Photo/Illutration Yasutoshi Nishimura, the minister in charge of novel coronavirus measures, addresses an advisory committee charged with drawing up basic policy and measures to deal with the health crisis on May 4 in Tokyo’s Chiyoda Ward. (Kazuhiro Nagashima)

Having extended its nationwide state of emergency by a month, the government now says it will consider week by week whether to lift it earlier and offered May 21 as a new date, depending on infection rates.

Yasutoshi Nishimura, the state minister of economic revitalization who is also tasked with heading novel coronavirus measures, announced the policy during a May 5 video conference with the National Governors’ Association.

The government has already announced it will decide on May 14 whether to lift the state of emergency ahead of schedule. The addition of May 21 as another possibility means that the government will review the situation on a weekly basis from May 7.

During a news conference after the video conference, Nishimura was asked why the government had decided to consider the possibility of lifting the declaration on May 21 as well.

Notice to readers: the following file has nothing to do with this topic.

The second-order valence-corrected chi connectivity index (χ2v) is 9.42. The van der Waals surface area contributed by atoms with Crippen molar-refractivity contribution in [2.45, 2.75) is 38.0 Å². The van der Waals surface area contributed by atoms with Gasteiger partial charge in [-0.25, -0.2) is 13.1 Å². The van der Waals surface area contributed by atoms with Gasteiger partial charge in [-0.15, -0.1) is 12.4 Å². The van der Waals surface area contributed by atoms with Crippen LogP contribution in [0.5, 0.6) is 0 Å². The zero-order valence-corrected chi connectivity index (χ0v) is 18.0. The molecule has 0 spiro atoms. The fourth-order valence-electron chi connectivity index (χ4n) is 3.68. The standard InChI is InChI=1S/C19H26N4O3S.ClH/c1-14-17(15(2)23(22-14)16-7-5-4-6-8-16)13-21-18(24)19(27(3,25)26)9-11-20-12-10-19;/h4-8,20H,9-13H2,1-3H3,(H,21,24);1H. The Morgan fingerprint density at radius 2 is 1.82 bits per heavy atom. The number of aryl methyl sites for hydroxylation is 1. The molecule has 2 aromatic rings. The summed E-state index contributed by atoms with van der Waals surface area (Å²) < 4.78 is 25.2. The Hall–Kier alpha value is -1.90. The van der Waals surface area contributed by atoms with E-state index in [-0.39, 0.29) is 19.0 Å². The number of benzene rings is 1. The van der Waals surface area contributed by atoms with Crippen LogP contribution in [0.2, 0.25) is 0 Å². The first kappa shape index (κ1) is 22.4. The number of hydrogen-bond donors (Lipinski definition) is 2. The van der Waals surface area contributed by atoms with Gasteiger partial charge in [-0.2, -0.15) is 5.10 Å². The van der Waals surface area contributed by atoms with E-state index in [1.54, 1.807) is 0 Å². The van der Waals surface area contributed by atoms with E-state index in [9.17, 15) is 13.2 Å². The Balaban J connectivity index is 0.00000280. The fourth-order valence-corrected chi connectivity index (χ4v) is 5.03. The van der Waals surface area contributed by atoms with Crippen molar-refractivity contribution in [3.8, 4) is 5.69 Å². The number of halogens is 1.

“We asked the public to stay at home during the Golden Week holiday period until May 6,” Nishimura replied. “We will only be able to gauge the effectiveness of that measure after two weeks (or around May 21).”

Nishimura said the government will make its decision after it consults a panel of health experts analyzing the prevailing situation, including the number of infections and the capacity of medical systems. He pledged that the government would make an "appropriate decision."

Prime Minister Shinzo Abe announced the state of emergency will be extended until May 31 at a May 4 news conference. The declaration was originally issued April 7 for Tokyo and six prefectures, and extended nationwide on April 16.

Abe also said the government planned to decide on May 14 whether to lift the declaration earlier than schedule after analyzing the spread of infections in each area.